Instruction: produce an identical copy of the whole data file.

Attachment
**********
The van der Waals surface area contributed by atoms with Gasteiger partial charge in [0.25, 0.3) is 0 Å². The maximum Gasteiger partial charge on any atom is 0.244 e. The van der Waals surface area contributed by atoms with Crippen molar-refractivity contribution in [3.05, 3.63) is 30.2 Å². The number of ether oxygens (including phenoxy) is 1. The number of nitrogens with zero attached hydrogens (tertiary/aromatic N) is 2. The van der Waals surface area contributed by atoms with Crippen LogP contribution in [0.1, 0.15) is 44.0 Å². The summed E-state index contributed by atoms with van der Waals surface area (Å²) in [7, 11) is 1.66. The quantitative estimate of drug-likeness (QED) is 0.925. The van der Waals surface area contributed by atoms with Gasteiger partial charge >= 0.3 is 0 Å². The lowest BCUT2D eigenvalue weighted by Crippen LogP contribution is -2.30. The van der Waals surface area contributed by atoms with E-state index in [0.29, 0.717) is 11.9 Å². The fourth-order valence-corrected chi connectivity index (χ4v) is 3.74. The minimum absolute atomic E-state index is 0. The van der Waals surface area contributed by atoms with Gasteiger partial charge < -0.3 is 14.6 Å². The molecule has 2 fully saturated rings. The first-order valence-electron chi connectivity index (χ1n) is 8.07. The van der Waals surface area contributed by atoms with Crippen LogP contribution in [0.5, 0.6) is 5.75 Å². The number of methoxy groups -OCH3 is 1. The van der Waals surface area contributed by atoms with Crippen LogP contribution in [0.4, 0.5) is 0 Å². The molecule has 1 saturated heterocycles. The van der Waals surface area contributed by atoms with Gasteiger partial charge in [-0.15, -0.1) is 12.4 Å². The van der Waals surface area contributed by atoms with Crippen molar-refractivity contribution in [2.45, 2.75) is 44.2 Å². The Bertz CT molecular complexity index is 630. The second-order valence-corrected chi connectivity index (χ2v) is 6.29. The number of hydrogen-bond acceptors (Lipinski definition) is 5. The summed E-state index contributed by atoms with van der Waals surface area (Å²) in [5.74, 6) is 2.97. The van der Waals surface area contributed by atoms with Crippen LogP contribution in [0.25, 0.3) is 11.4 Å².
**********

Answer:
The van der Waals surface area contributed by atoms with Gasteiger partial charge in [0.25, 0.3) is 0 Å². The maximum Gasteiger partial charge on any atom is 0.244 e. The van der Waals surface area contributed by atoms with Crippen molar-refractivity contribution in [3.05, 3.63) is 30.2 Å². The number of ether oxygens (including phenoxy) is 1. The number of nitrogens with zero attached hydrogens (tertiary/aromatic N) is 2. The van der Waals surface area contributed by atoms with Crippen LogP contribution in [0.1, 0.15) is 44.0 Å². The summed E-state index contributed by atoms with van der Waals surface area (Å²) in [7, 11) is 1.66. The quantitative estimate of drug-likeness (QED) is 0.925. The van der Waals surface area contributed by atoms with Gasteiger partial charge >= 0.3 is 0 Å². The lowest BCUT2D eigenvalue weighted by Crippen LogP contribution is -2.30. The van der Waals surface area contributed by atoms with E-state index in [0.29, 0.717) is 11.9 Å². The fourth-order valence-corrected chi connectivity index (χ4v) is 3.74. The minimum absolute atomic E-state index is 0. The van der Waals surface area contributed by atoms with Gasteiger partial charge < -0.3 is 14.6 Å². The molecule has 2 fully saturated rings. The first-order valence-electron chi connectivity index (χ1n) is 8.07. The van der Waals surface area contributed by atoms with Crippen LogP contribution in [0.5, 0.6) is 5.75 Å². The number of methoxy groups -OCH3 is 1. The van der Waals surface area contributed by atoms with Crippen LogP contribution in [0.4, 0.5) is 0 Å². The molecule has 1 saturated heterocycles. The van der Waals surface area contributed by atoms with Gasteiger partial charge in [-0.15, -0.1) is 12.4 Å². The van der Waals surface area contributed by atoms with Crippen molar-refractivity contribution in [2.45, 2.75) is 44.2 Å². The Bertz CT molecular complexity index is 630. The second-order valence-corrected chi connectivity index (χ2v) is 6.29. The number of hydrogen-bond acceptors (Lipinski definition) is 5. The summed E-state index contributed by atoms with van der Waals surface area (Å²) in [5.74, 6) is 2.97. The van der Waals surface area contributed by atoms with Crippen LogP contribution in [0.25, 0.3) is 11.4 Å².